It has been exactly five years since Britain voted to exit the European Union, 17 months since the UK formally left and 174 days since the end of the transition period. But in Brussels, there’s one topic that even now just will not go away: Brexit.
Now chairing a conference on the future of Europe, the former Belgian prime minister despairs at the amount of political bandwidth Brexit still consumes for diplomats, MEPs and officials – and the effect of this on the cross-channel relationship.
“We should be defending our shared interests against emboldened autocrats and other challenges, and uniting behind our liberal-democratic ideals,” he says. “Yet precisely at this time we are divided and distrustful of each other.”
As Verhofstadt references, it is sausages – or as World Trade Organisation wonks would say, “chilled meats” – that are the latest focal point of the Brexit back-and-forth.
The UK government is having second thoughts about agreeing to impose controls on exports between the British mainland and Northern Ireland, but the EU says Boris Johnson should stand by the agreement he signed up to.
The EU is legally on solid ground: the UK’s commitment is spelled out in black and white in a document less than two pages long that leaves no room for confusion.
But the British government argues that the EU is being overly legalistic, with the impact of the protocol it signed on Northern Ireland worse than expected, and that it needs to be dialled down. Unionists and businesses alike say the current situation is not tenable.
It is fair to say that the prime minister’s approach – unilateral action that appears to breach the agreement he signed months ago – is shredding much of his government’s remaining credibility in EU capitals.
“This will only end when the UK aligns its political vision with the real world,” Verhofstadt says.
“All Mr Johnson is doing is exporting his own problems and political agenda – Brexit redux – but the European market for that has become very small indeed.”
He adds: “[Brexit minister David] Frost still imagines this is a negotiation, when the international treaty is signed. Pacta sunt servanda, they know this as well as anyone, but don't want to deal with the consequences of their own decisions.”
EU officials say the UK’s approach on Northern Ireland is souring relations more widely at a time when they should be making a fresh start.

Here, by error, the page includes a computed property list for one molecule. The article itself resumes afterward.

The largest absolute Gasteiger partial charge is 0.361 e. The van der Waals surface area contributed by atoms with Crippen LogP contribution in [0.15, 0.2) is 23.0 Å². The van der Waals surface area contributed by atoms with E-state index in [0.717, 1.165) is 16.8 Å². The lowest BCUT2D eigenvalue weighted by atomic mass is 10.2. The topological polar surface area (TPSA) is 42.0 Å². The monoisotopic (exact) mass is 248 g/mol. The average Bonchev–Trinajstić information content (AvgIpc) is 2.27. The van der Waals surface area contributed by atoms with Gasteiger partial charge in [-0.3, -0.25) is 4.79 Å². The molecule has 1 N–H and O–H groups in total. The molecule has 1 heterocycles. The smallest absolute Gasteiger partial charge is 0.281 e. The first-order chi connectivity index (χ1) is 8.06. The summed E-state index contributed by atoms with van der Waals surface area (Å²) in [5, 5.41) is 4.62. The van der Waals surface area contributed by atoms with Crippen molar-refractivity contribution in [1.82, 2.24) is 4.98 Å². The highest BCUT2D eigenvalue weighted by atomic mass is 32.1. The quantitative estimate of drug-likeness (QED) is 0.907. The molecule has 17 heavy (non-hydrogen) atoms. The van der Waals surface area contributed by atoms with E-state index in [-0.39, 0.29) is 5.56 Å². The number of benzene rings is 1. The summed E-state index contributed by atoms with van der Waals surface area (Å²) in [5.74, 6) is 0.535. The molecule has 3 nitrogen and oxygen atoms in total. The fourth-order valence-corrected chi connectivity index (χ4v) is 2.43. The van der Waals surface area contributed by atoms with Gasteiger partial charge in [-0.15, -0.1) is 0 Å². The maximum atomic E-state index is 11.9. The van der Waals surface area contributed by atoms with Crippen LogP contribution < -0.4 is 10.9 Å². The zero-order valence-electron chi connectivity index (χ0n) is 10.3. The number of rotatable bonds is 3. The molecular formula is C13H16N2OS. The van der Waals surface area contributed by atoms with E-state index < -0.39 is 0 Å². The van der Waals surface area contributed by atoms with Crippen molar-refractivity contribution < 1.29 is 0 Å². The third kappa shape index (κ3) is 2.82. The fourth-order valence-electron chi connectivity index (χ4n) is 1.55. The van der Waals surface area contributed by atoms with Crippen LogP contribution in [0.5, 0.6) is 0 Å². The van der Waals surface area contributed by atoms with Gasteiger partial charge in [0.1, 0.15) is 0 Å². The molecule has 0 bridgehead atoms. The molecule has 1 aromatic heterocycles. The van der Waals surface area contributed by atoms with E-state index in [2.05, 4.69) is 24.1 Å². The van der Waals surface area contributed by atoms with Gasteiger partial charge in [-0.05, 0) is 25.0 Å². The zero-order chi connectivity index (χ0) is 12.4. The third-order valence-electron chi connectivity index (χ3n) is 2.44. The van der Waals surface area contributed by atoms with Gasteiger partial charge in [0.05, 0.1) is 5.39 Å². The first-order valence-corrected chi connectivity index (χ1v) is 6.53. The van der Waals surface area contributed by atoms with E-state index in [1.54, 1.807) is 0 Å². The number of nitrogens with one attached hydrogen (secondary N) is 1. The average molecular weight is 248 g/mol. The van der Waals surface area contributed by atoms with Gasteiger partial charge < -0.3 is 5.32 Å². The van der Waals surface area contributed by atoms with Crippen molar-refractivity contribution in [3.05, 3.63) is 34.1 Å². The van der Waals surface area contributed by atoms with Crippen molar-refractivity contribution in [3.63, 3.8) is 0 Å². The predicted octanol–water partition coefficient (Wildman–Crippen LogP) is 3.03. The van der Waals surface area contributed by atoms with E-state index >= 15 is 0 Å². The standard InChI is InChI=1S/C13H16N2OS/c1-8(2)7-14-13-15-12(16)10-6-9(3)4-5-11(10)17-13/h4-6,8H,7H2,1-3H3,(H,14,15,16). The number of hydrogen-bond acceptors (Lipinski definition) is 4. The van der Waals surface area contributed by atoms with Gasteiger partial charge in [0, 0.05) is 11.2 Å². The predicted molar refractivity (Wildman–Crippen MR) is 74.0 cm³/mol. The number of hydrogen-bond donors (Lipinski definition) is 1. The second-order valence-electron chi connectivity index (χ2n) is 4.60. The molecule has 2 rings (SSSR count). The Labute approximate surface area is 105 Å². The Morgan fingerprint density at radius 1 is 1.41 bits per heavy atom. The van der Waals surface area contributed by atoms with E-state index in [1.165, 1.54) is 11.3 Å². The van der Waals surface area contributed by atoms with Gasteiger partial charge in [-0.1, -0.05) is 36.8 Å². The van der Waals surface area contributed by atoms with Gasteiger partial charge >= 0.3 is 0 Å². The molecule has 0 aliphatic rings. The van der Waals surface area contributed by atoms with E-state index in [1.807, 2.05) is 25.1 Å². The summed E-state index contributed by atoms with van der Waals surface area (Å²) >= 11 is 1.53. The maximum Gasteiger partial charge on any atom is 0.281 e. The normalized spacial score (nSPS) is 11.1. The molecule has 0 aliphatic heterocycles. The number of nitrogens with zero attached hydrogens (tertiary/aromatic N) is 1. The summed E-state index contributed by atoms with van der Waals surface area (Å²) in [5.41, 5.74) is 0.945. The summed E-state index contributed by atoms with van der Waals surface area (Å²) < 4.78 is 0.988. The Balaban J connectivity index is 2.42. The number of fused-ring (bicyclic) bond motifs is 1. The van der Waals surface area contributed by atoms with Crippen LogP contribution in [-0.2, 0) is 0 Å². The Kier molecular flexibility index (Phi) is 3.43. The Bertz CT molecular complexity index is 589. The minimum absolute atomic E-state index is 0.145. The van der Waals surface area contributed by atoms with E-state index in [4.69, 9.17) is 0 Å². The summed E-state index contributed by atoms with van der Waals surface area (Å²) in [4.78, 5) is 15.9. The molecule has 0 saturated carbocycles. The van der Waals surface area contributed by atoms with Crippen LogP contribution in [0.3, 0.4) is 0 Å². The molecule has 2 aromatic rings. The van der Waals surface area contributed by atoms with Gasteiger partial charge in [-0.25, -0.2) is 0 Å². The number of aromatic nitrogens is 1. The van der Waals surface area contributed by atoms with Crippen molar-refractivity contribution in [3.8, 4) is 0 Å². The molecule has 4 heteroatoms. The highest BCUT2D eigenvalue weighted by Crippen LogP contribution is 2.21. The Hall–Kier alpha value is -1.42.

“It doesn’t give much impetus for us to do more stuff with the UK if you’re not implementing the previous agreements anyway,” one diplomat says. “And other countries around the world are looking at it and saying, ‘What’s the story there?’ We saw that a little bit at the G7.”
With the Covid-19 pandemic, Russia, China, and economic recovery to focus on, European capitals are tired of talking about an issue they thought they had already settled after five years of late-night summits, marathon negotiating sessions and cryptic speeches.
“We’ve spent so much time dealing with this over the past couple of years and now that we have other fish to fry, it’s time to move on,” one EU official tells The Independent.
“If you ask Vienna or Bratislava or somewhere they’ll say, ‘Didn’t we sort out Northern Ireland with the protocol? There’s an agreement, why don’t you implement it?’ They have no space whatsoever to be talking about it.”
‘We’re bending over backwards’
UK Brexit minister Lord Frost last week asked the EU for “a bit of breathing space” to delay extra controls set to come in at the end of the month on chilled meats. But European officials are exasperated at British behaviour.
“For four and a half years we were negotiating. Each measure, each word of the protocol and the withdrawal agreement was carefully combed over, we spent hours on it, each sentence we spent months, years, going through it,” the same EU official said.
“The UK knew exactly what it was doing, exactly what it meant, knew exactly what it was signing up to, none of it can come as a surprise.
“Then in December, a couple of weeks away from the end of the transition period, the UK said ‘Look, there’s a few issues that we’re not ready for, can we agree some grace periods?’ We said, ‘Yes, you’ll have to follow some conditions’ – you know, meeting EU standards, all the rest, putting stickers and labels on packages going to Northern Ireland.